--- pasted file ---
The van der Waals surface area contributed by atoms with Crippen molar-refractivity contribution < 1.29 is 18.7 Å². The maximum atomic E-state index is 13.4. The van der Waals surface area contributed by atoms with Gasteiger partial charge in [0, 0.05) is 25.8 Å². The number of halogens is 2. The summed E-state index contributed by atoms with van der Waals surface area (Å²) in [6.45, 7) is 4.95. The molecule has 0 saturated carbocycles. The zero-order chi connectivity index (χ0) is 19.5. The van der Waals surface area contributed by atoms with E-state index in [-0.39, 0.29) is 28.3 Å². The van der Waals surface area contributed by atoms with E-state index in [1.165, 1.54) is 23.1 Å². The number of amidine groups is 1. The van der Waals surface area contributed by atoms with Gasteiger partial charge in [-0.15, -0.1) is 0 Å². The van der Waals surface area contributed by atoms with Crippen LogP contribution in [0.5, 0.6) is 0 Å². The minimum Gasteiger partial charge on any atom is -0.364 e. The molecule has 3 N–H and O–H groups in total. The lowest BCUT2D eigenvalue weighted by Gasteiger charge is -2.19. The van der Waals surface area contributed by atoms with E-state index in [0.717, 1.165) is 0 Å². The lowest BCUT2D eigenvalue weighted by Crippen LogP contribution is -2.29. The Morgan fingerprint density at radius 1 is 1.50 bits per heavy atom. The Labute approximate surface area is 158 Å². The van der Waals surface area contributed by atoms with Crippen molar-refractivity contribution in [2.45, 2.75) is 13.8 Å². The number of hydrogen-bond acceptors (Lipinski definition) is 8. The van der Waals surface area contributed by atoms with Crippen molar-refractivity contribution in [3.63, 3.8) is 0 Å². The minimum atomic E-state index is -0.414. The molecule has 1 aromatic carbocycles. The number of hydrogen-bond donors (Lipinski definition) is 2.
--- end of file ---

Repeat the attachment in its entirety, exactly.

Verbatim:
The van der Waals surface area contributed by atoms with Crippen molar-refractivity contribution < 1.29 is 18.7 Å². The maximum atomic E-state index is 13.4. The van der Waals surface area contributed by atoms with Gasteiger partial charge in [0, 0.05) is 25.8 Å². The number of halogens is 2. The summed E-state index contributed by atoms with van der Waals surface area (Å²) in [6.45, 7) is 4.95. The molecule has 0 saturated carbocycles. The zero-order chi connectivity index (χ0) is 19.5. The van der Waals surface area contributed by atoms with E-state index in [-0.39, 0.29) is 28.3 Å². The van der Waals surface area contributed by atoms with E-state index in [1.165, 1.54) is 23.1 Å². The number of amidine groups is 1. The van der Waals surface area contributed by atoms with Gasteiger partial charge in [-0.15, -0.1) is 0 Å². The van der Waals surface area contributed by atoms with Crippen LogP contribution in [0.5, 0.6) is 0 Å². The minimum Gasteiger partial charge on any atom is -0.364 e. The molecule has 3 N–H and O–H groups in total. The lowest BCUT2D eigenvalue weighted by Gasteiger charge is -2.19. The van der Waals surface area contributed by atoms with E-state index in [0.717, 1.165) is 0 Å². The lowest BCUT2D eigenvalue weighted by Crippen LogP contribution is -2.29. The Morgan fingerprint density at radius 1 is 1.50 bits per heavy atom. The Labute approximate surface area is 158 Å². The van der Waals surface area contributed by atoms with Crippen molar-refractivity contribution in [2.45, 2.75) is 13.8 Å². The number of hydrogen-bond acceptors (Lipinski definition) is 8. The van der Waals surface area contributed by atoms with Crippen molar-refractivity contribution in [3.63, 3.8) is 0 Å². The minimum atomic E-state index is -0.414. The molecule has 1 aromatic carbocycles. The number of hydrogen-bond donors (Lipinski definition) is 2.